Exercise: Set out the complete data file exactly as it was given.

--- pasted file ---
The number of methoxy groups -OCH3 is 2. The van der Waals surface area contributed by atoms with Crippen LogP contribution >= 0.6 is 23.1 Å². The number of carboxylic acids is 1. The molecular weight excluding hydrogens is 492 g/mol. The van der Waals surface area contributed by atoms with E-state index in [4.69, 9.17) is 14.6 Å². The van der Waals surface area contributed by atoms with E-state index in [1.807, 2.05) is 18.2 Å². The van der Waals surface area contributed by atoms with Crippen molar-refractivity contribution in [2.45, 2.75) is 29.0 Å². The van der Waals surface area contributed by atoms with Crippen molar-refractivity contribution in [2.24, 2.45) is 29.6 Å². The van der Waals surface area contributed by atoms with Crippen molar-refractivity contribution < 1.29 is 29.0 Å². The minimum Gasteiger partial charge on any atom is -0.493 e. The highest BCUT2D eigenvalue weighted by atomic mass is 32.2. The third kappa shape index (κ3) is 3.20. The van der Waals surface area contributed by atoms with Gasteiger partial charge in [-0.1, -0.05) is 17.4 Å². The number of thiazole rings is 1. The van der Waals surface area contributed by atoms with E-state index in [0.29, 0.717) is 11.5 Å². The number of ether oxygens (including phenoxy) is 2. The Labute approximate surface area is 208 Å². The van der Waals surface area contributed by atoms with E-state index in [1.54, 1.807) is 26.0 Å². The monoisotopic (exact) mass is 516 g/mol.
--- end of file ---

The number of methoxy groups -OCH3 is 2. The van der Waals surface area contributed by atoms with Crippen LogP contribution >= 0.6 is 23.1 Å². The number of carboxylic acids is 1. The molecular weight excluding hydrogens is 492 g/mol. The van der Waals surface area contributed by atoms with E-state index in [4.69, 9.17) is 14.6 Å². The van der Waals surface area contributed by atoms with E-state index in [1.807, 2.05) is 18.2 Å². The van der Waals surface area contributed by atoms with Crippen molar-refractivity contribution in [2.45, 2.75) is 29.0 Å². The van der Waals surface area contributed by atoms with Crippen molar-refractivity contribution in [2.24, 2.45) is 29.6 Å². The van der Waals surface area contributed by atoms with Crippen molar-refractivity contribution < 1.29 is 29.0 Å². The minimum Gasteiger partial charge on any atom is -0.493 e. The highest BCUT2D eigenvalue weighted by atomic mass is 32.2. The third kappa shape index (κ3) is 3.20. The van der Waals surface area contributed by atoms with Gasteiger partial charge in [-0.1, -0.05) is 17.4 Å². The number of thiazole rings is 1. The van der Waals surface area contributed by atoms with E-state index in [0.29, 0.717) is 11.5 Å². The number of ether oxygens (including phenoxy) is 2. The Labute approximate surface area is 208 Å². The van der Waals surface area contributed by atoms with E-state index in [1.54, 1.807) is 26.0 Å². The monoisotopic (exact) mass is 516 g/mol.